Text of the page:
Essential oils are concentrated medicines extracted by distillation from herbs, flowers, gums, fruits, seeds and roots. The distillation process changes the chemical composition of the oil, resulting in a very concentrated and powerful remedy.
Each essential oil has its own qualities, healing and balancing various disturbances of the body and mind. If horses are left in their natural habitat they will seek out the correct plant or herb to help restore their health. I owned a horse that would do anything for peppermints. Offered the choice between a peppermint sweet or the essential oil, he would choose the oil almost every time.
A good sniff
Essential oils are one of the few substances that can pass through the skin into the bloodstream. Since essential oils evaporate, they can also be inhaled, affecting the emotional centre of the brain. Horses have a very well-developed sense of smell. This influences their sexual behaviour and helps them select food and medicine, to bond mother and foal and to identify specific locations. Horses know how to smell essential oils correctly, first with one nostril, connected to one side of the brain, and then, if still interested, with the other. A horse can also tell for itself if an oil is beneficial: if the aroma offers no therapeutic value, the horse will turn away.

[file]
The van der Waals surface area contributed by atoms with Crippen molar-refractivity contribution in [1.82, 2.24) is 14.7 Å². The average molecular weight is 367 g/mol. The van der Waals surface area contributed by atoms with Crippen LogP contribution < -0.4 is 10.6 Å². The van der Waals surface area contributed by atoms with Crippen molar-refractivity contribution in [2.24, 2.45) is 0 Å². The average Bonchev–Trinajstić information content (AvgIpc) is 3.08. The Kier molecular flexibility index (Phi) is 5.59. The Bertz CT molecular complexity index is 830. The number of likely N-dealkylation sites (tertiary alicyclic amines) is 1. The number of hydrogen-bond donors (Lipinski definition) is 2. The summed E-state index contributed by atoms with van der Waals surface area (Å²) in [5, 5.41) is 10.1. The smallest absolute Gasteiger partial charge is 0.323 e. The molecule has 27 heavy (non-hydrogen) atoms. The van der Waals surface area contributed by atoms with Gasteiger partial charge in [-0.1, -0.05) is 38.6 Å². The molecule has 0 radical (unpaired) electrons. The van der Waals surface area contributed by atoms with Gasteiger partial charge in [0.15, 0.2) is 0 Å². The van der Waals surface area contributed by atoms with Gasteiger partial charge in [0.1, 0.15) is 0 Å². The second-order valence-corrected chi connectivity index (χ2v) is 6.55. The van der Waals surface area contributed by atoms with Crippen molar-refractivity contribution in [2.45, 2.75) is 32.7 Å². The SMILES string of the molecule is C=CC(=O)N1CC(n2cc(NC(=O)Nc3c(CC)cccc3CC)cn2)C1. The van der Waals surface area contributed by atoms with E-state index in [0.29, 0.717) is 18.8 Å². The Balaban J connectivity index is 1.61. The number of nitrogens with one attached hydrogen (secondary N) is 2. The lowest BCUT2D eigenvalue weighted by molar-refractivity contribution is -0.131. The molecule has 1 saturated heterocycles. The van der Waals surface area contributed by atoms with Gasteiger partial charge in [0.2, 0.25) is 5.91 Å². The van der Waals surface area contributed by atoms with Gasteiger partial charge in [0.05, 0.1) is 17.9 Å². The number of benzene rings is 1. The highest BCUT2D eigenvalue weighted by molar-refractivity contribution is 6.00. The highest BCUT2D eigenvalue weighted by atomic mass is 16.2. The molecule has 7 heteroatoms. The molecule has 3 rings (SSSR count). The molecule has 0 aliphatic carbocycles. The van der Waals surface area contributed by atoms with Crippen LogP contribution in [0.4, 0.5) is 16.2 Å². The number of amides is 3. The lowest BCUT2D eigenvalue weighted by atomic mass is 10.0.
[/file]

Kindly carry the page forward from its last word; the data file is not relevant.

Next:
Wounds that do not need veterinary attention can be treated with essential oils (any wound over 3cm should be seen by a veterinarian). Tea-tree oil is a natural antibiotic and contains four constituents found nowhere else in nature. It is highly antiseptic, antifungal and antiviral. Apply tea-tree oil blended with aloe vera gel to the wound, or use a compress soaked in tea-tree oil solution. The wound should be dressed twice a day until there are signs of healing. Once the wound is dry and there are no signs of oozing, lavender can be applied. Always consult a professional before applying any oils. – Kim Dyson
Contact Kim Dyson on 082 888 6511.